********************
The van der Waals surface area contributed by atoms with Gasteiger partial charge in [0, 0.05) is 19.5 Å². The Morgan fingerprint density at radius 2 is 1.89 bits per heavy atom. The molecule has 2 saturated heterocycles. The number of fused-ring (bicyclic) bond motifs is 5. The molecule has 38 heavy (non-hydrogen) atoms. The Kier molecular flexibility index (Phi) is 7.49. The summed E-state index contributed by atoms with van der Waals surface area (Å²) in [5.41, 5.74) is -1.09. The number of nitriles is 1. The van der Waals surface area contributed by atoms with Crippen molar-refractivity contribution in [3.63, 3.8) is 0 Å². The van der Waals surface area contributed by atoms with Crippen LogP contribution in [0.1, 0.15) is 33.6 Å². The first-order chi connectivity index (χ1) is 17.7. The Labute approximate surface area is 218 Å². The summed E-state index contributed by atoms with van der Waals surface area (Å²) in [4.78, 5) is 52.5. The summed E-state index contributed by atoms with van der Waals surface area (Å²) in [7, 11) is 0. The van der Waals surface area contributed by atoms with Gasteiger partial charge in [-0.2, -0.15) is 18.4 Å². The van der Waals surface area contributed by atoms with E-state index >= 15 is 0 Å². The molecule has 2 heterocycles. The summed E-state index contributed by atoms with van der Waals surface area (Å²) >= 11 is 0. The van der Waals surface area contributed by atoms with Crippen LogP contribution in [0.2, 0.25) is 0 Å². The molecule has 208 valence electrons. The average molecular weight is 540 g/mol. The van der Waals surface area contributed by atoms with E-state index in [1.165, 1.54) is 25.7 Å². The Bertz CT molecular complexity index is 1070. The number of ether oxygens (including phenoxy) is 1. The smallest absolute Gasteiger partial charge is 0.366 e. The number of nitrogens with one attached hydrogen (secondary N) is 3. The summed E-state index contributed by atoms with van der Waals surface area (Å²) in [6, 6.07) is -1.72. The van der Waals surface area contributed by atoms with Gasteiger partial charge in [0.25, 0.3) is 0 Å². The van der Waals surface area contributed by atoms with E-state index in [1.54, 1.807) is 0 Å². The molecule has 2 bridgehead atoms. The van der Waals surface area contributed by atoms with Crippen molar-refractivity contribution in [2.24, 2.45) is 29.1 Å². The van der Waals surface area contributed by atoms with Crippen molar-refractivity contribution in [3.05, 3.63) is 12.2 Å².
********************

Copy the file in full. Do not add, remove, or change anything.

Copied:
The van der Waals surface area contributed by atoms with Gasteiger partial charge in [0, 0.05) is 19.5 Å². The Morgan fingerprint density at radius 2 is 1.89 bits per heavy atom. The molecule has 2 saturated heterocycles. The number of fused-ring (bicyclic) bond motifs is 5. The molecule has 38 heavy (non-hydrogen) atoms. The Kier molecular flexibility index (Phi) is 7.49. The summed E-state index contributed by atoms with van der Waals surface area (Å²) in [5.41, 5.74) is -1.09. The number of nitriles is 1. The van der Waals surface area contributed by atoms with Crippen molar-refractivity contribution in [3.63, 3.8) is 0 Å². The van der Waals surface area contributed by atoms with Crippen LogP contribution in [0.1, 0.15) is 33.6 Å². The first-order chi connectivity index (χ1) is 17.7. The Labute approximate surface area is 218 Å². The summed E-state index contributed by atoms with van der Waals surface area (Å²) in [4.78, 5) is 52.5. The summed E-state index contributed by atoms with van der Waals surface area (Å²) in [7, 11) is 0. The van der Waals surface area contributed by atoms with Gasteiger partial charge in [-0.2, -0.15) is 18.4 Å². The van der Waals surface area contributed by atoms with E-state index >= 15 is 0 Å². The molecule has 2 heterocycles. The summed E-state index contributed by atoms with van der Waals surface area (Å²) >= 11 is 0. The van der Waals surface area contributed by atoms with Crippen LogP contribution in [0.2, 0.25) is 0 Å². The molecule has 208 valence electrons. The average molecular weight is 540 g/mol. The van der Waals surface area contributed by atoms with E-state index in [1.165, 1.54) is 25.7 Å². The Bertz CT molecular complexity index is 1070. The number of ether oxygens (including phenoxy) is 1. The smallest absolute Gasteiger partial charge is 0.366 e. The number of nitrogens with one attached hydrogen (secondary N) is 3. The summed E-state index contributed by atoms with van der Waals surface area (Å²) in [6, 6.07) is -1.72. The van der Waals surface area contributed by atoms with Gasteiger partial charge in [0.25, 0.3) is 0 Å². The van der Waals surface area contributed by atoms with E-state index in [1.54, 1.807) is 0 Å². The molecule has 2 bridgehead atoms. The van der Waals surface area contributed by atoms with Crippen molar-refractivity contribution in [2.24, 2.45) is 29.1 Å². The van der Waals surface area contributed by atoms with Crippen molar-refractivity contribution in [3.05, 3.63) is 12.2 Å².